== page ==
The same violence that leads to destruction, turns into a nostalgic, decaying factor in the work of Amini. It is the inheritance of the bestial powers changing to each other, and what ultimately remains is a monument for a humanity that is never realized. In Amini’s recent works, there is a hint to a long lost past, its ritual slogans, and its historical parables and narratives. He often links a historical or mythical story to the social events of today’s world, through which he obtains the theme of his work. These works are bitter reminders of how objects can be a source of violence: like traumas that are handed down from one generation to the next, accumulated in the flesh. Amini’s columnar installation entitled “Jeld” is acerbically bestial as well; animal glue, sheep skin, and camel wool that are generally reduced to a hierarchical society, refer to ruins of the past. “Jeld” has several implications, including sheep or cow skin, hiding or concealing. Moreover, the work stems from the artist’s memory and personal experience: it is an account of Amini’s childhood in his ancestral village, whose people mainly bred sheep, and children of the village used to play with their lambs. The village is now abandoned and in ruins. This installation is also a monument that forces the audience to act in a symbolic and semi-ritualistic way; passing from under it in order to enter another space, in which fragile, sacred installations invite the greatest destructions. In another work called “Halab, Halab!” Amini points out more emphatically to the concept of violence and its consequent devastation. According to an apocryphal story, the Prophet Abraham used to milk his sheep and give it to the poor people of a region, in which the city of Aleppo (Arabic: Halab) is now located. The people would cry “Milk, Milk!” One of the meanings of the word halab is milk, hence the name of the city. Amini implicitly refers to the violence perpetrated in this land, which has led to its destruction. The grim appearance of the half-burnt, unlit chandelier and its materials, a combination of metal, sheep skin, and camel wool, appertains to historical violence always present in the systems of power.
The entirety of the works strike as a challenge to historical values that are ascribed to a civilization, of which there is not much left but a few tokens: its foundations are obliterated. But, as a whole, its legacy has been growing, as if it is reflecting the thoughts, sentiments, dreams, and desires of people of the past. Bearing the sufferings and pains, cruelties, intolerances, infringements, and the assaults on the sacred, make what has remained even more dreadful.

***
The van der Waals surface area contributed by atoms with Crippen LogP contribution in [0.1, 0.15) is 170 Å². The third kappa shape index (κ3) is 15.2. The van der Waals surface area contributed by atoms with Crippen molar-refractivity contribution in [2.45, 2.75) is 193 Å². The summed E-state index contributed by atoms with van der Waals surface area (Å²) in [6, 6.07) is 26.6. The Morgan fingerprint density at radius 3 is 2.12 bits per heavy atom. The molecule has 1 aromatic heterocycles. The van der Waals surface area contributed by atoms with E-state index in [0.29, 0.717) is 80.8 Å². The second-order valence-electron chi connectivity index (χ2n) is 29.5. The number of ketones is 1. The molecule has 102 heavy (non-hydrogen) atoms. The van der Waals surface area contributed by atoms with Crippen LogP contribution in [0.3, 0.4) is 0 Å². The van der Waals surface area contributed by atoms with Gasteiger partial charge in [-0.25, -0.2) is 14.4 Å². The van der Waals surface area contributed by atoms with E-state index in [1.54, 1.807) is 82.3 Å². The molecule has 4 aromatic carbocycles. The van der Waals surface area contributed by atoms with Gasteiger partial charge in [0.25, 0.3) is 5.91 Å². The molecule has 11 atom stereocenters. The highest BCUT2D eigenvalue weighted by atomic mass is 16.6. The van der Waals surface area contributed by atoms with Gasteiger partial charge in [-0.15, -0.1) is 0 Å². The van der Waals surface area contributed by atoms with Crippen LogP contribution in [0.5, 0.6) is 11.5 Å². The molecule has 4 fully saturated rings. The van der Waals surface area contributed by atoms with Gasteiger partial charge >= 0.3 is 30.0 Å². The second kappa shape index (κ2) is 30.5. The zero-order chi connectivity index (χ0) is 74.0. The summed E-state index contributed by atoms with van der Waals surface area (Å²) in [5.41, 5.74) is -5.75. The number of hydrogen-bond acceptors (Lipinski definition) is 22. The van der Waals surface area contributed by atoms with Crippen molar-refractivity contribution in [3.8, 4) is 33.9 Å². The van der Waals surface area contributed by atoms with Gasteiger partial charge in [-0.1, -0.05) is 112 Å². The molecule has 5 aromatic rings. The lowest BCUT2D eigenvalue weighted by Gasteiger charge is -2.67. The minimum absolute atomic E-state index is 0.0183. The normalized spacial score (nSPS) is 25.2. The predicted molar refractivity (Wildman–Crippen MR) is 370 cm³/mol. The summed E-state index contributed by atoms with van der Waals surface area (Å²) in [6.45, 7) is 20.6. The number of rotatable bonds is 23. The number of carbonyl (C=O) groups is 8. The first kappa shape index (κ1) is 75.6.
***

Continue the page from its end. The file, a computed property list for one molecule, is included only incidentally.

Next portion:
Thus, Mohsen Gallery’s booth is singing a dirge to the past civilizations and the violent intentions coming from intolerance. Instead of trying to find beauty in ruins, the artists represent the same symbolic violence that led to the destruction of Palmyra and the Buddhas of Bamiyan. There is nothing left: neither the judge nor the guilty; neither the sacrifice nor the altar; neither those who do not have a roof above their head, nor people whose walls and roofs would endure. There are only traces of a past that arrives at their unwelcoming future, namely today, connecting moments of our memories to scenes from narrations. It is like reading random pages of a book to figure out a part of its story.

”Of all those who have tread upon this long road,
Which one has returned to tell us the mystery?
So at this crossroad of greed and need,
Do not leave anything, for you shall never return!”
Khayyam Neishahburi

In the Middle of Eden is a short documentary that narrates the story of how the works for Mohsen Gallery’s booth at Art Dubai were developed.
For this project, Mojtaba Amini and Mehdi Abdolkarimi travelled to each other’s home-town to share their concerns and world views, as well as their lived experiences.